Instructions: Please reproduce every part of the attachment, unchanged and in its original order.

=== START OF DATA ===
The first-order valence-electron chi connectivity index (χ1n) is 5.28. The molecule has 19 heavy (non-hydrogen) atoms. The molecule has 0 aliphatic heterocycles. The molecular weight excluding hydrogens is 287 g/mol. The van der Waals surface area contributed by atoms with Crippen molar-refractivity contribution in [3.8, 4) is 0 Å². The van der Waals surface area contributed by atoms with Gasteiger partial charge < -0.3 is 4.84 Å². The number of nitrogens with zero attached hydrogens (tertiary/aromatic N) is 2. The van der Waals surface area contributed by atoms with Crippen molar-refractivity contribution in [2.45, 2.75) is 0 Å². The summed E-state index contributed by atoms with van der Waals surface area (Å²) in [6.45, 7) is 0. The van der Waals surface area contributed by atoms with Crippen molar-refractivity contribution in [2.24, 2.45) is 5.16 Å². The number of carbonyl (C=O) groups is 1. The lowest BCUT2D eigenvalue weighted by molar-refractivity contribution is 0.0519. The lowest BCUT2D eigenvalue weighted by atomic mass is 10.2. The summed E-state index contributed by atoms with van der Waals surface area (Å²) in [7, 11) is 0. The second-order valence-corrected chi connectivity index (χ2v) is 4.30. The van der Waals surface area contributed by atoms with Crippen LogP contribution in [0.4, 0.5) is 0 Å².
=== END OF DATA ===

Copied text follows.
The first-order valence-electron chi connectivity index (χ1n) is 5.28. The molecule has 19 heavy (non-hydrogen) atoms. The molecule has 0 aliphatic heterocycles. The molecular weight excluding hydrogens is 287 g/mol. The van der Waals surface area contributed by atoms with Crippen molar-refractivity contribution in [3.8, 4) is 0 Å². The van der Waals surface area contributed by atoms with Gasteiger partial charge < -0.3 is 4.84 Å². The number of nitrogens with zero attached hydrogens (tertiary/aromatic N) is 2. The van der Waals surface area contributed by atoms with Crippen molar-refractivity contribution in [2.45, 2.75) is 0 Å². The summed E-state index contributed by atoms with van der Waals surface area (Å²) in [6.45, 7) is 0. The van der Waals surface area contributed by atoms with Crippen molar-refractivity contribution in [2.24, 2.45) is 5.16 Å². The number of carbonyl (C=O) groups is 1. The lowest BCUT2D eigenvalue weighted by molar-refractivity contribution is 0.0519. The lowest BCUT2D eigenvalue weighted by atomic mass is 10.2. The summed E-state index contributed by atoms with van der Waals surface area (Å²) in [7, 11) is 0. The second-order valence-corrected chi connectivity index (χ2v) is 4.30. The van der Waals surface area contributed by atoms with Crippen LogP contribution in [0.4, 0.5) is 0 Å².